Lacasse found herself wondering why there weren't more shots by her teammates, not that she was assigning blame.

"It's a little bit frustrating in that sense because I feel like the Americans take advantage of when they have those odd-man rushes and they take those shots and take the inside position," Lacasse said. "That is something we can work on. We don't always have to make the nice play to get the goal. Being a little more gritty, I think, will help us out."

Team Canada captain Marie-Philip Poulin, who said she was angry at herself for passing up on a shooting opportunity in the third period with Canada trailing by a goal, agreed she and her teammates need to start think shoot rather than pass when the opportunity arises.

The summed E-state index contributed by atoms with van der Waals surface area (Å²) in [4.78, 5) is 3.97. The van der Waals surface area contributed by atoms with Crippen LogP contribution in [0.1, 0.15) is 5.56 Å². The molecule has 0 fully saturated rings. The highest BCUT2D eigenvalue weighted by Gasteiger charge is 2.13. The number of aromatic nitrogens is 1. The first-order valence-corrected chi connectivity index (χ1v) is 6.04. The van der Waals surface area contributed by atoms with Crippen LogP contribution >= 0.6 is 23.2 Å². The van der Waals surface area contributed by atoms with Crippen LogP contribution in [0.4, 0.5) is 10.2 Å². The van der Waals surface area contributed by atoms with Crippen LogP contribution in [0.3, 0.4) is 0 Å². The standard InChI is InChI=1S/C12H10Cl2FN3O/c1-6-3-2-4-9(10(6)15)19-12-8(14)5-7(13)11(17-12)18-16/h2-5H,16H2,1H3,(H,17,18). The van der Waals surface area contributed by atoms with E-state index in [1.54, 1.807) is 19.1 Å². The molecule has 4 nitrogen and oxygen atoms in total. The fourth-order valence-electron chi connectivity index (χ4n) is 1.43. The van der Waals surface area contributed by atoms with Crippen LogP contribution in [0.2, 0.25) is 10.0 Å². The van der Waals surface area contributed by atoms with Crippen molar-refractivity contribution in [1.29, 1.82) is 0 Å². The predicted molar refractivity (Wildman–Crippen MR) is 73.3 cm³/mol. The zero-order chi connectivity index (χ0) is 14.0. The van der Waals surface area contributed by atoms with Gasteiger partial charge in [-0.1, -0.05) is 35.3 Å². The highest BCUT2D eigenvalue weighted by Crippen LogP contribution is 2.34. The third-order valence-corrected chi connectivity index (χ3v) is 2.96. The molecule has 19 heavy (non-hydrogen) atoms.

"We have to make better decisions when we have a 2-on-1," Poulin said. "Obviously we want to make the perfect pass, but we've got to face reality that we have to be a little more greedy and put more pucks on the net."

Much has been made of Team USA's speed, but the Canadians proved beyond a doubt they could skate stride for stride with the Americans so that should not be an issue at the Olympics.

Another problem for Canada at the Four Nations Cup was the number of blind passes that went astray as well as rushed plays in the defensive zone that led to turnovers.

Plenty of takeaways

Team Canada defenceman Meaghan Mikkelson said there will be plenty of takeaways from the loss to Team USA.